NMELRC Proficiency Assessment Project
NMELRC has developed tests that provide useful feedback and that will have a positive washback effect, motivating and reinforcing those communicative language learning strategies which will lead to truly useful levels of language proficiency. To accomplish this goal, we have worked with assessment experts to develop valid proficiency-based progress tests that:
- Are affordable
- Measure increases in students’ capabilities from year to year
- Are linked to the tasks and contexts/topical domains of the proficiency scale
- Assess communicative accuracy in accomplishing those tasks
Why You Should Choose Proficiency Tests:
This benchmark test is a focused, restricted-range measure, which is less expensive to develop and administer. The test design recognizes the communication tasks and topical domains of the ACTFL proficiency scale; however, the scoring protocols focus on the students’ consistency and accuracy of the task performance within those domains. Thus, we are able to assess the learners’ incremental progress while still maintaining a visible relationship to the standard proficiency levels. Our proficiency ratings are more useful as culminating students assessments or program assessments than annual progress checks, yet students and programs need instruments that give finer grained evidence of language learning. Therefore, NMELRC provides useful diagnostic information with formative feedback for both individual students and programs. With assistance of experts like Dr. Clifford who created the design for the proficiency-based progress tests, NMELRC was able to develop and create prototype tests by training testing experts who wrote the test items. The items were piloted and validated at various NRC’s and study abroad programs.
A Collaborative Approach:
NMELRC under the leadership of Dr. Erika Gilson, NMELRC assessment project director, was able to accomplish these goals and develop these tests by working with each of the language organizations (AATA, AATP, AATT and NAPH) as well as the Arabic Flagship program at UT Austin in the development of hybrid assessment instruments that are linked to proficiency levels, but are also detailed enough to indicate students’ progress toward suggested standards established by each field. Each of these organizations has provided enthusiastic support for working together to develop these tests, which has simultaneously helped us to:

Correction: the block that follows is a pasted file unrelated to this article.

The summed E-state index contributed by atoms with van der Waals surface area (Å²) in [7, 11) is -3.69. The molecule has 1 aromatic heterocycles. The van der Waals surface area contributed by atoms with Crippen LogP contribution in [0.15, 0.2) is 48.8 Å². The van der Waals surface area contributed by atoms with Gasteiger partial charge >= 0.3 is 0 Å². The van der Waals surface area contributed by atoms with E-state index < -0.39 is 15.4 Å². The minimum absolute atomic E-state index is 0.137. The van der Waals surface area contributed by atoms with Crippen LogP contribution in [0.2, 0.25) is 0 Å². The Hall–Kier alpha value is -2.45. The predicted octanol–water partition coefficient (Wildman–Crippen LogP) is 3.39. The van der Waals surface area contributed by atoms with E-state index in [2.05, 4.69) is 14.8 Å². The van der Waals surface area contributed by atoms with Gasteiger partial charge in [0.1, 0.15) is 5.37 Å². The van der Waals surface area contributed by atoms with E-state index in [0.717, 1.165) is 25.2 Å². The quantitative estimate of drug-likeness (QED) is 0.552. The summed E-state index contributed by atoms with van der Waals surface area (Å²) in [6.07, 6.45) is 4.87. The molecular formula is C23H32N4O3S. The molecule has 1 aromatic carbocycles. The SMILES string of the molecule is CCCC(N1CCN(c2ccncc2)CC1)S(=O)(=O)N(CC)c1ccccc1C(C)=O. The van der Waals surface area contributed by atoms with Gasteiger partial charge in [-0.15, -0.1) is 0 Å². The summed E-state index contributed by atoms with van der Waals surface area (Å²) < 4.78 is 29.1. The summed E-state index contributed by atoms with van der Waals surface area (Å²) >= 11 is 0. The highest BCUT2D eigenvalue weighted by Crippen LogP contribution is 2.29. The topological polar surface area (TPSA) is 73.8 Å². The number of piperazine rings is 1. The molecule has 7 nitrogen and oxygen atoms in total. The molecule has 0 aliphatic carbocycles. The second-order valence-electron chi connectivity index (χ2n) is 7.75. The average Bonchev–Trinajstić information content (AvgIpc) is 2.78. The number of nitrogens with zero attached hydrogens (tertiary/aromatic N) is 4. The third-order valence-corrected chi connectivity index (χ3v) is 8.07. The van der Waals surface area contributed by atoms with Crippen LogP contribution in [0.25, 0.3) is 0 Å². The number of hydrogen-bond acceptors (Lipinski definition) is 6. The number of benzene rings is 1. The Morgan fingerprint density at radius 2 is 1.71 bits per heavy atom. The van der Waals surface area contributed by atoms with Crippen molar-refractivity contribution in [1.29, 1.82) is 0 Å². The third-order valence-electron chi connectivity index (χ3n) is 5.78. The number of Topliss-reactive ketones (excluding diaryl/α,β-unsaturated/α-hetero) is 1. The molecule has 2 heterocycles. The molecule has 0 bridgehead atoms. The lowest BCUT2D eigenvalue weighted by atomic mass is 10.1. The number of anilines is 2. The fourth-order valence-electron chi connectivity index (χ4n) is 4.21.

- Measure student progress in a standard and comparable way
- Encourage our language fields to develop appropriate standards for programs
- Strengthen the language organizations
- Build assessment expertise within these organizations
All of these are essential steps in increasing the professionalism and credibility of our fields.
Impact On LCTL’s:
While assessment alone will not significantly improve our programs, responsive and responsible quality assessment is fundamental to the improvement process. Inasmuch as LCTLs in general share many of the same challenges, our assessment projects have resulted in a model for LCTL test development that will yield valid and reliable tests for languages with limited resources and typically smaller numbers of students.
How to Get Involved:
The Arabic Reading and Listening comprehension tests –which offer Superior, Advanced and Intermediate levels- have been validated and will be handed over to ACTFL for official release shortly. We are still in the process of piloting the Hebrew, Persian and Turkish tests free of charge. The levels that are currently available for piloting are: Intermediate and Advanced tests for Reading and Listening. For more information on signing up your students for testing please contact: email@example.com
ACTFL 2012 Proficiency Guidelines and Turkish Annotating and Sampling Taskforce by Pelin Başcı